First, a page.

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VGF GROWTH OF GAAS

ProductsCGSim (melt) > VGF growth of GaAs

Adjustment of heater power distribution during VGF growth of GaAs crystals


Fig. 1. Schematic view of the VGF setup for growing 6 inch diameter GaAs crystals
The Bridgman technique is widely applied to grow high quality III-V semiconductors such as GaAs, InP, etc. The vertical gradient freeze method (VGF) is a modification of the conventional Bridgman method without moving the ampoule or heaters. In this case, the crystallization process is provided by changing the heat supply in the electrodynamic gradient multi-zone furnace. Optimization of heat transfer in the furnace, and the melt and gas flows is the key point in growing quality crystals.

The following physical phenomena affect crystallization in VGF growth:

  • heat transfer by radiation and diffusion in a particular hot zone;
  • melt convection and convective heat exchange under the crystallization front, including free surface phenomena and magnetic field effects;
  • gas convection and heat exchange at the gas/crystal interface (encapsulant flow during liquid encapsulated crystal growth);
  • latent heat release on the crystallization front.

Thermal management and recipe optimization

Optimization of process recipe is a powerful approach to increase yield and to improve crystal quality. In the presented example, optimization of the process has been performed without any hardware modifications. Optimized recipe allowed us to achieve more convex melt/crystal interface shape in the beginning of cylindrical part of the crystal and significantly reduce probability of multi-crystalline material growth. Lower values of temperature gradients reduce dislocation density in the crystal and reduce probability of crystal cracking in the end of the process caused by residual stresses. Original operating regime of the heater and computed temperature distribution in the reactor are shown in Figure 2.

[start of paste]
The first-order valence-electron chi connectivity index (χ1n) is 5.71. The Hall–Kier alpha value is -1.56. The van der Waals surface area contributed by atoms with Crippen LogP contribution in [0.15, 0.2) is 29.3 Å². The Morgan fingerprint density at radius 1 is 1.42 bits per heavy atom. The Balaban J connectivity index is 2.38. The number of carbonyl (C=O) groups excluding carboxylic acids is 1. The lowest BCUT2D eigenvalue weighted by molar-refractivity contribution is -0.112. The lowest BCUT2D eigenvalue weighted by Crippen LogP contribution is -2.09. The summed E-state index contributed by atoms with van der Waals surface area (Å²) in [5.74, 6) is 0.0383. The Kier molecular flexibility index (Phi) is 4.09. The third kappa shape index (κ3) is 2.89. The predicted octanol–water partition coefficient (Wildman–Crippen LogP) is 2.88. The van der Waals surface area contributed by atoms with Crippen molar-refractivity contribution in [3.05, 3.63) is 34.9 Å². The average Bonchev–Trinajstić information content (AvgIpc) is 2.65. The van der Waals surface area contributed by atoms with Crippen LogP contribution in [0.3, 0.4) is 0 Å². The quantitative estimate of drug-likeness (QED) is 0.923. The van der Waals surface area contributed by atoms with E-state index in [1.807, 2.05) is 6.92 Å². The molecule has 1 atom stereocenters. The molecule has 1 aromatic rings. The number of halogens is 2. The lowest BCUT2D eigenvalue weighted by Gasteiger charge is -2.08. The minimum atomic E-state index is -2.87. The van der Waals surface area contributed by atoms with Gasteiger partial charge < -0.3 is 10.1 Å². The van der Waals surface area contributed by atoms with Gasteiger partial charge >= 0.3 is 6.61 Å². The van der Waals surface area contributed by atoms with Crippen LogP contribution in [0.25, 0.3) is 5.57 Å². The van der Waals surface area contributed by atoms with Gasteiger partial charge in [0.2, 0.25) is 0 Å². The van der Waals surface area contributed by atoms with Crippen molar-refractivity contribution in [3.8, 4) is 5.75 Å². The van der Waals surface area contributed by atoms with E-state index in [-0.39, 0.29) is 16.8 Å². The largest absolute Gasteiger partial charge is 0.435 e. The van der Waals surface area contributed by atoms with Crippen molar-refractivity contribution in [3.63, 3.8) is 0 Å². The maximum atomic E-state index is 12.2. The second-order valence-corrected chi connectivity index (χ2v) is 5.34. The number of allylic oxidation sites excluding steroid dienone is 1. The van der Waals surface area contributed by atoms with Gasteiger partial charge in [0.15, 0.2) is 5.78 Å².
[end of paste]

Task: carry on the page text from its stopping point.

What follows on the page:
(a)

(b)
Fig. 2. Heater power evolution during the growth process (a) and computed temperature field in the reactor (b).


For each of the three heaters, we suggested individual dependence of the power as a function of time. Optimized heater power evolution and the resulting temperature distribution in the reactor are shown in Figure 3.



(a)

(b)
Fig. 3. Heater power evolution during the growth process (a) and computed temperature field in the reactor (b).


Effect of the heater power optimization is illustrated in Figure 4. One can see a noticeable effect on the shape of the crystallization front, as well as significant drop in temperature gradients at the melt-crystal interface, which allows us to hope for a considerable improvement of the crystal quality.


Fig. 4. Effect of the heater power optimization. Evolution of the crystallization front before (black) and after the optimization (red). The correlation between the crystallization front shape and the temperature gradients along the front.


Heater power optimization is not the only way to tackle this problem. Other ways to decrease the temperature gradients and dislocation density during VGF growth include:

  • heat transfer by radiation and diffusion in a particular hot zone;
  • special design of heaters and increasing the number of independent heaters;
  • heat shields around the “seed” part of the crystal;
  • temperature engineering of the bottom part of the ampoule;
  • design of the side and upper insulations.

Modeling of dopant distribution

GaAs crystals are doped with different elements to achieve the required electric conductivity for semi-conducting or semi-insulating wafers. Control of segregation of doping materials is important to increase a high yield of GaAs wafers with electric conductivity values within the specification limits. Modeling of melt flow coupled with segregation helps to obtain distribution of dopant, for example Si or Zn in the crystal.


Figure 5 Si doping distribution


Figure 6 Zn doping distribution

 

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